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    I understand your solution. Thank you. I will see how it works out in practice since I don't have an imaging optics simulator. I also had this idea of using two PBS cubes stacked on top of each other. And if you were to choose which method would you try first, provided this one also should work? PS. In the above diagram the stray red, green and blue beams are ignored but I could filter them out with the same gel filters before they reach the first PBS cube.
    Last edited by shoujin; 04-18-2018 at 11:33.

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    Dual Trichros in the top/bottom configuration as shown in your sketch will also work. In fact, it probably would work better, since all 3 colors will experience the same loss (just two bounces off identical mirrors). My idea would have 3 bounces on green and only 1 bounce on the other two colors, which would make the green intensity appear dimmer. Also, your idea is more compact.

    You should be able to vary the positioning of the lower mirror for red and blue to ensure that the path length is the same for those colors as it is for the green light.

    Adam

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    Yeah, that makes sense.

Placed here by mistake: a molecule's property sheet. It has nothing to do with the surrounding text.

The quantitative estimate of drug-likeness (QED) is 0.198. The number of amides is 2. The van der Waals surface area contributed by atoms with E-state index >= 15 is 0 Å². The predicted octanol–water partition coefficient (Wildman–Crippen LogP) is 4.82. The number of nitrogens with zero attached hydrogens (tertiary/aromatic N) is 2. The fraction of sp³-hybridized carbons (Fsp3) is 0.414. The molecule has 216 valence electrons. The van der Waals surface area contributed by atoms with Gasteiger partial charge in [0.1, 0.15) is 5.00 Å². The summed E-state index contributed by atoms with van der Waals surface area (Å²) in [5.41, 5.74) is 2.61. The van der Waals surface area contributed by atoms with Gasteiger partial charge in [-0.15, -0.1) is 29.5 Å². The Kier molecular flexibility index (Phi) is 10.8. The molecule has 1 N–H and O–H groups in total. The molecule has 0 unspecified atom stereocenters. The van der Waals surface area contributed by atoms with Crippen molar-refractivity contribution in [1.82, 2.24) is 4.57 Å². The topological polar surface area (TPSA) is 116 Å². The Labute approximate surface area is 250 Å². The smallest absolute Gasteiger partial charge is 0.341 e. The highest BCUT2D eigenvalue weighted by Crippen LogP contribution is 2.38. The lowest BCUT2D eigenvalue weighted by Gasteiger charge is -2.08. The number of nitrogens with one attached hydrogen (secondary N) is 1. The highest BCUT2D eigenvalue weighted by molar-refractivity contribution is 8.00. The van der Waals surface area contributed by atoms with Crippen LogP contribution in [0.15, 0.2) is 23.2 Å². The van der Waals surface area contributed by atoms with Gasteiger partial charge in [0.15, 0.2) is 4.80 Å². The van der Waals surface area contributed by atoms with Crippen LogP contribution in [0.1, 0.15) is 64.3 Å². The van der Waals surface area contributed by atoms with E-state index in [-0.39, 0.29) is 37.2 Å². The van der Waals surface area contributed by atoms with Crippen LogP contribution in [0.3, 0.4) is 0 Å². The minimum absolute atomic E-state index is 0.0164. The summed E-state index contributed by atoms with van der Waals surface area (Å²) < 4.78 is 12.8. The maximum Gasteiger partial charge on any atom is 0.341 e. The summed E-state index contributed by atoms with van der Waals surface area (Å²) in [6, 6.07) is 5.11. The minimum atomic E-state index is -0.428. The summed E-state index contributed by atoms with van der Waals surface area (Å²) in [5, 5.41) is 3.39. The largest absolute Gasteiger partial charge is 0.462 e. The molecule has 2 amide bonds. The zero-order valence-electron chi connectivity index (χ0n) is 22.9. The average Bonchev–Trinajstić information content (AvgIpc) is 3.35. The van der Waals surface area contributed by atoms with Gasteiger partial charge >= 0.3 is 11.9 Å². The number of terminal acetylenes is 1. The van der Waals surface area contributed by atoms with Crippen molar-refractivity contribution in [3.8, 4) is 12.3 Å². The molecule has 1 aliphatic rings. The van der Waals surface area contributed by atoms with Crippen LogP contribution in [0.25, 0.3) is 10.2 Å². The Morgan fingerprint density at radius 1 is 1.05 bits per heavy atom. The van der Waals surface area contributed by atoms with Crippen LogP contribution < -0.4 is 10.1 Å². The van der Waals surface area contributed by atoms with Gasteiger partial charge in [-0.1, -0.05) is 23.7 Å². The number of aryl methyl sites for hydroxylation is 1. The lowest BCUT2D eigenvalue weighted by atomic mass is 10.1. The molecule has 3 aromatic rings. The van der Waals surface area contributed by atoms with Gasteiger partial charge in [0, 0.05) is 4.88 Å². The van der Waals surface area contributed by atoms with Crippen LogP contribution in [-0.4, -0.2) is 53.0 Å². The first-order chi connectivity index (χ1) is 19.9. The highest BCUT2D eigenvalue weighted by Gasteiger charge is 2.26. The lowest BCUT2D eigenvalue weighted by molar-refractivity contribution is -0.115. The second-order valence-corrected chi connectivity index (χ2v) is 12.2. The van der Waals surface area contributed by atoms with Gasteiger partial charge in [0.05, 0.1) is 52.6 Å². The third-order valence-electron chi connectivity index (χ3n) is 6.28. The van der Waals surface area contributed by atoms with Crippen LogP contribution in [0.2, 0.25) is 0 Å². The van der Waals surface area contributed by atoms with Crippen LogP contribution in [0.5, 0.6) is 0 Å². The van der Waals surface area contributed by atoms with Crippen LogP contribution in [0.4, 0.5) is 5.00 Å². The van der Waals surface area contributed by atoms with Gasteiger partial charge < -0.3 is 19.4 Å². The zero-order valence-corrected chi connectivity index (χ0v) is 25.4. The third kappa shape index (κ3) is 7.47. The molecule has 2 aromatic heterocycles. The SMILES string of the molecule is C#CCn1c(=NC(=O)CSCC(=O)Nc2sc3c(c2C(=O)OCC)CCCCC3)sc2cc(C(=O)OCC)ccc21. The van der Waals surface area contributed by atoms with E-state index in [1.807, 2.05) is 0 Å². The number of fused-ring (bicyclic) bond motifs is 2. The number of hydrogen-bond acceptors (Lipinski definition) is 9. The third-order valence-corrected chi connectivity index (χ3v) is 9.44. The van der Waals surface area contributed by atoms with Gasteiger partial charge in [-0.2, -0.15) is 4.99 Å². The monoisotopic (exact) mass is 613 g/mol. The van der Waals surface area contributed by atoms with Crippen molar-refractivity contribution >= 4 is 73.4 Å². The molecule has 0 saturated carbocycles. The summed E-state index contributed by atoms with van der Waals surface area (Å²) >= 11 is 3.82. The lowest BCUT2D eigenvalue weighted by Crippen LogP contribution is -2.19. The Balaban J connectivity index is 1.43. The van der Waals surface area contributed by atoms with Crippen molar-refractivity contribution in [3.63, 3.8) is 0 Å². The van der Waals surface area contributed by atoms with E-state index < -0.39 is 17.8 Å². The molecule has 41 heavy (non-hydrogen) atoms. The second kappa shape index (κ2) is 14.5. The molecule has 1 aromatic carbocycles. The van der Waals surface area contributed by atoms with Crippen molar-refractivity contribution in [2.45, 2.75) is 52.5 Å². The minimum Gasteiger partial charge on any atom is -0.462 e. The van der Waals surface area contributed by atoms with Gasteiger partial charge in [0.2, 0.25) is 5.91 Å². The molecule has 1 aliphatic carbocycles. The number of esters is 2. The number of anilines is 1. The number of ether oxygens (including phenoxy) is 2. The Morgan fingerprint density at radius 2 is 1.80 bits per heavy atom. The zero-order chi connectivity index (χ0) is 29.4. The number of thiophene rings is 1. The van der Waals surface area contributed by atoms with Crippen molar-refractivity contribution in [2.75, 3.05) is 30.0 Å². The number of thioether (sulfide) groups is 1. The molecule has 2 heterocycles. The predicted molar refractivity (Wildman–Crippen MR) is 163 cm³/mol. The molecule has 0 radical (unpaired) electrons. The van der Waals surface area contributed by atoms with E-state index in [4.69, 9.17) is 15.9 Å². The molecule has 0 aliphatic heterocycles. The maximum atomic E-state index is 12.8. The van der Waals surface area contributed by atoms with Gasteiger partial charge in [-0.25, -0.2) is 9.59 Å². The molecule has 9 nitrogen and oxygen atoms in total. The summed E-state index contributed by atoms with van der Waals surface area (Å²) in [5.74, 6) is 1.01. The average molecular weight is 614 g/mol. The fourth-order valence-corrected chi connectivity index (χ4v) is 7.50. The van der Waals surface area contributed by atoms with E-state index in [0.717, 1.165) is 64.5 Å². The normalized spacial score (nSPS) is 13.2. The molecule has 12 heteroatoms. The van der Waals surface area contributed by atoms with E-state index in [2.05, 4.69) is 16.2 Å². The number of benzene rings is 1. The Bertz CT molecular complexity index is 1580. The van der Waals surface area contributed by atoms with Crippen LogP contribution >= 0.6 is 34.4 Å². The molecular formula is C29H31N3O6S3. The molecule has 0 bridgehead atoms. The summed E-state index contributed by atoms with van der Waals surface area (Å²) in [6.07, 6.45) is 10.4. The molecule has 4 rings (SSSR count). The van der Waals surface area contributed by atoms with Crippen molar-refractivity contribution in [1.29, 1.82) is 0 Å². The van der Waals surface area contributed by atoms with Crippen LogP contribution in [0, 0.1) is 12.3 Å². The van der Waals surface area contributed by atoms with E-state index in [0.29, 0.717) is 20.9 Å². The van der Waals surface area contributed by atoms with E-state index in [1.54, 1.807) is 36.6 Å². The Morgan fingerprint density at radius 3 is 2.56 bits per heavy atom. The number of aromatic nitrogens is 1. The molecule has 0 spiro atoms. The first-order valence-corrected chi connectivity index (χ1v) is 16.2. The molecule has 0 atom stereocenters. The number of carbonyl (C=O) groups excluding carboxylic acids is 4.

Now to just find some affordable x-cubes. I quoted few chinese companies and thy ask for a 50x50x50mm minimum 100 USD for each cube. Wow, I remember these being cheaper, even sold as unused parts for old projection TVs that never made it in one of those.
    Are there maybe different quality grades of trichros?

  9. #9
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    Quote Originally Posted by shoujin View Post
    I quoted few chinese companies and thy ask for a 50x50x50mm minimum 100 USD for each cube. Wow, I remember these being cheaper, even sold as unused parts for old projection TVs that never made it in one of those.
    The Fujinon Trichros that I purchased back in 2000 cost me $50 each. Most of the early ones were surplus (new obsolete stock) but some of the later ones I saw for sale were pulls from used equipment. The individual color faces on those units were quite small - less than 1 inch square. So if you're being quoted $100 for new units with 2 inch square faces, that's probably a pretty decent price.

    Are there maybe different quality grades of trichros?
    I'm sure there are different grades. As a general rule, the small Fujinon units were very high quality when compared to the larger cubes that were more commonly found on E-bay after the supply of the Fujinon units dried up. No idea how that will affect your project though. (In the end, reduced quality = greater signal loss and a reduced intensity on the output.)

    Adam

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    I bought a couple to play with about two years ago from SurplusShed somewhere in the US$20-50 range each. They were the smaller ones - about 250mmx250mm. I can't speak to relative quality, but for lasers, the losses on these things were stupidly high. Greater than 50% as I recall, so I quickly abandoned the thought of making a laser projector using them as opposed to traditional dichros.

    -David
    "Help, help, I'm being repressed!"